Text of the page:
A person’s genetic make up may influence their chances of successfully giving up smoking, according to an NIH-funded study published in the 30 May online issue of the American Journal of Psychiatry.

The authors say their findings support the idea there should be more individualized treatments to help people quit smoking. The study also suggests there may be a need to use genetic screening to identify those whose genes may make them more susceptible to nicotine addiction.

For their study the researchers investigated the CHRNA5-CHRNA3-CHRNB4 cluster of nicotine receptor genes that are already known to play an important role in nicotine dependence and heavy smoking.

They used data from two studies that had investigated these genes: one was a a community-based, cross-sectional study involving over 5,000 participants, and the other was a randomized comparative effectiveness smoking cessation trial involving over 1,000 people.

Using statistical tools they tested the relationship between measures of smoking cessation (focusing on age at cessation and relapse) and the presence of the high risk form of the gene cluster.

They found that individuals carrying the high-risk form of the gene cluster were more likely to quit when they were older: they reported a 2-year median delay in quit age compared to participants who had the low-risk form of the genes.

There was also a pattern of heavier smoking among the high-risk gene carriers.

The clinical trial data showed that participants with the high-risk versions of the genes who were taking placebo versions of quitting drugs, were more likely to fail attempts to quit compared to low-risk gene carriers.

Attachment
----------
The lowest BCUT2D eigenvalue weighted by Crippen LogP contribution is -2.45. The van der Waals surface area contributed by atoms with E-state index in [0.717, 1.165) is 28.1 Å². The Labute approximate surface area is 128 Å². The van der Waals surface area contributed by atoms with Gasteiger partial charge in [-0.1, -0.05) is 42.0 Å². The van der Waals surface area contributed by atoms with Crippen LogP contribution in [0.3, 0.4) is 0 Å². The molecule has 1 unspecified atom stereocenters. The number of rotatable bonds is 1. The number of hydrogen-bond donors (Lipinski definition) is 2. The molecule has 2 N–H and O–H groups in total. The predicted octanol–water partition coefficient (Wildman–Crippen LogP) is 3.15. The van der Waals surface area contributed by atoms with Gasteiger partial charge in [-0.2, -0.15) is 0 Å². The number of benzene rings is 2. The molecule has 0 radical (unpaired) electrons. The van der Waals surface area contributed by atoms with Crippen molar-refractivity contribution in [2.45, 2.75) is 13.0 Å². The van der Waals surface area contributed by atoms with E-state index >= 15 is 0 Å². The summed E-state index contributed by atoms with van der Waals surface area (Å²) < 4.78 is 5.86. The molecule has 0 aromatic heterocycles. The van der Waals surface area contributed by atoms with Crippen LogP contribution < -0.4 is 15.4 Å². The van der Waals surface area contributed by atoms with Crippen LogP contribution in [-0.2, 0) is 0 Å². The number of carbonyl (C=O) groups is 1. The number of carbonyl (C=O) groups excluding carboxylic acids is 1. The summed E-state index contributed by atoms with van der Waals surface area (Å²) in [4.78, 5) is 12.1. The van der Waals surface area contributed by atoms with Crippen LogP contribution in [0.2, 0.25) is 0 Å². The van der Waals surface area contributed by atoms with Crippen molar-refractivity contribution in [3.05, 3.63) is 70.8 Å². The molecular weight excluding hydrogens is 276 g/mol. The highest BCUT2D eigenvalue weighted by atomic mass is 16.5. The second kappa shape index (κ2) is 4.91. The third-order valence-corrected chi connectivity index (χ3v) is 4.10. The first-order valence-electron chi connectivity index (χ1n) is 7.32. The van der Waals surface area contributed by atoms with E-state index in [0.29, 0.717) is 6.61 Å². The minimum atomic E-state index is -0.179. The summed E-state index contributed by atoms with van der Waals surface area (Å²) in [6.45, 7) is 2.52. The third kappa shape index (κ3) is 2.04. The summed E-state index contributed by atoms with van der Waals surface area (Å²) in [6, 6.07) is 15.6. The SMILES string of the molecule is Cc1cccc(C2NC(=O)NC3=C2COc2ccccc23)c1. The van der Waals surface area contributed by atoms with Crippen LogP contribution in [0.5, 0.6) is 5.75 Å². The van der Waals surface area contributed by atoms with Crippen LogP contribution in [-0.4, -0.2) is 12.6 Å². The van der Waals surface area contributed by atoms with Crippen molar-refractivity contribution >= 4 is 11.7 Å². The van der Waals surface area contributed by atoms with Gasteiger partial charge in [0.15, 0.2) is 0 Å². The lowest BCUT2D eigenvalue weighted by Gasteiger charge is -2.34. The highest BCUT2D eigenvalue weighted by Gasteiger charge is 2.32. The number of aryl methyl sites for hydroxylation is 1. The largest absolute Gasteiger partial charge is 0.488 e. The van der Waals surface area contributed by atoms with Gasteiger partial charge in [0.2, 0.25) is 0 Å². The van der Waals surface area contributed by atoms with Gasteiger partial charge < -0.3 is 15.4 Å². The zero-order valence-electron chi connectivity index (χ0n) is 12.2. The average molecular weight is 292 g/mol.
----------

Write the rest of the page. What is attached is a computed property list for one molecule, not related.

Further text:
But, those in the high risk gene group who took medications approved for nicotine cessation, such as bupropion and nicotine replacement therapies, had a higher chance of staying off tobacco than their high risk counterparts who took placebo.

First author Li-Shiun Chen, of the Washington University School of Medicine, St. Louis, told the press:

“We found that the effects of smoking cessation medications depend on a person’s genes.”

The participants with the highest risk showed a three-fold increase in their chance of staying off tobacco to the end of active treatment compared to those on placebo, suggesting this was the group that most benefited from these smoking cessation medications.

“If smokers have the risk genes, they don’t quit easily on their own and will benefit greatly from the medications. If smokers don’t have the risk genes, they are likely to quit successfully without the help of medications such as nicotine replacement or bupropion,” explained Chen.

Figures from the US Centers for Disease Control and Prevention (CDC) show that smoking or exposure to secondhand smoke is responsible for 1 in 5 deaths in the US every year (amounting to 440,000 preventable deaths) and 8.6 million people live with a serious illness caused by smoking.

In spite these well-reported figures, over 46 million adult Americans continue to smoke.

Thursday is World No Tobacco Day. Observed around the world every year on 31 May, the date is intended to encourage a 24-hour period of abstinence from all forms of tobacco consumption.

This year, the World Health Organization (WHO) has chosen to focus on on the need to expose the tobacco industry’s “attempts to undermine global tobacco control efforts”.

Others have chosen to mark the occasion differently: for instance, the Dubai authorities have banned the sale of tobacco products for 24 hours, according to a report in The Times of India.

Written by Catharine Paddock PhD